8 Signs of a Good (or Bad) Nursing School

There are so many nursing schools, so many degrees and so many levels of education. Not to mention tuition. How can you tell which ones are quality nursing schools? Here are 8 tell-tale signs to look for.

The best way to find the following information is to first look at the school’s website. Some can be hard to navigate. Use a search engine if you can’t find a particular item. If you still can’t find it, call them and ask for the admissions person. Use this list to “interview” your school. They should be helpful and volunteer the information freely. If they are unhelpful or hesitant, that can be a clue to the overall culture of the school.

1. NCLEX Pass Rate. Every nursing student has to take a national exam called the NCLEX to finally get licensed as a nurse. Check the school’s rate of students who pass the NCLEX. Every school should have it either published or revealed freely if you call them. If they are hesitant to tell you, that’s a red flag!

2. Accreditation. Accreditation is a national “stamp of approval” for a school. A graduate from an accredited school is able to transfer or continue their education in other schools. It can also be an indicator of the quality of education you will receive. The two bodies that accredit schools are the NLNAC (National League of Nursing Accrediting Commission) and the CCNE (Commission on Collegiate Nursing Education). The CCNE is exclusively for bachelor’s and master’s degree levels, while the NLNAC may accredit at any level. Look at the school’s website or ask them directly to make sure they are accredited by one of these organizations.

3. Class Size and Retention Rate. Is it a big school or a small school? What is the typical class size? And most importantly, how many students make it all the way through in one try? This is probably one of those things you’ll have to call and ask about. A high drop rate can mean a few things. Nursing programs are generally difficult. That’s not a bad thing, since you’ll be better prepared for the NCLEX. However, beware if they have too high of a drop rate. They might not be helpful enough to their students.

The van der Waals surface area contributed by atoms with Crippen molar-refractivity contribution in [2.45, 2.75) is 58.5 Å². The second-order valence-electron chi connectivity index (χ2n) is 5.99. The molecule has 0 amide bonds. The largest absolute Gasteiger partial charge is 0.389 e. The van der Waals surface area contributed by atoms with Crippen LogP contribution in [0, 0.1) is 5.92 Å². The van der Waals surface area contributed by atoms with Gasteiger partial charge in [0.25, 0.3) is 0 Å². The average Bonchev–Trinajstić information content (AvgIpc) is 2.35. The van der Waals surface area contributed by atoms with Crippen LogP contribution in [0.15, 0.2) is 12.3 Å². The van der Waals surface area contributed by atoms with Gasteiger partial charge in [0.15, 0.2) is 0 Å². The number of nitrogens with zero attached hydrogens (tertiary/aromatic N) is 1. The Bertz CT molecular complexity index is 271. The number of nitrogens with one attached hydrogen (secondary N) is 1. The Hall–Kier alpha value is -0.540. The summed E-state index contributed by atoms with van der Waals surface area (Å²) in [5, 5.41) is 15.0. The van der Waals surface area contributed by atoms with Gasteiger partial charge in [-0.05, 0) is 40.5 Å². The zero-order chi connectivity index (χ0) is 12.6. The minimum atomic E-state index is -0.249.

4. Clinical Sites. The program should have a list of clinical sites they send their students to. Ideally, it should include a variety of hospitals in the area. Nursing homes are not great clinical sites for RN or BSN programs. They should not be sending you exclusively to long-term care facilities.

5. Prerequisites. Know which prerequisites the school will require before you enter the program. Depending on what you took in high school and how long ago, prerequisites can take quite a bit of time. You can usually find this information on their admissions packet. Of some importance is whether a school makes you get the CNA certification.

6. The Application Process. Always check the school’s application process for these important details. Is there a waiting list, or do they accept candidates based on test scores and grades? A waiting list can be good or bad. However, in most cases, a waiting list is not a good sign. It’s an outdated system and is being phased out by many schools.

7. Program Competition. How competitive is it to get into the program? Community Colleges are often the most competitive. However, you can get a general idea by asking a program representative over the phone. If they accept applicants based on test scores, ask them the average test score for the applicants they accept. Then you’ll know what you need to get on the pre-entrance exam.

8. Type of School. Know what type of nursing school you’re looking at! Universities, Private Colleges, and Community Colleges all work very differently. The names can be misleading. For example, some private schools have the word “university” in their names, while others have “college of nursing.” They can be confusing. Read more about the 3 types of nursing schools.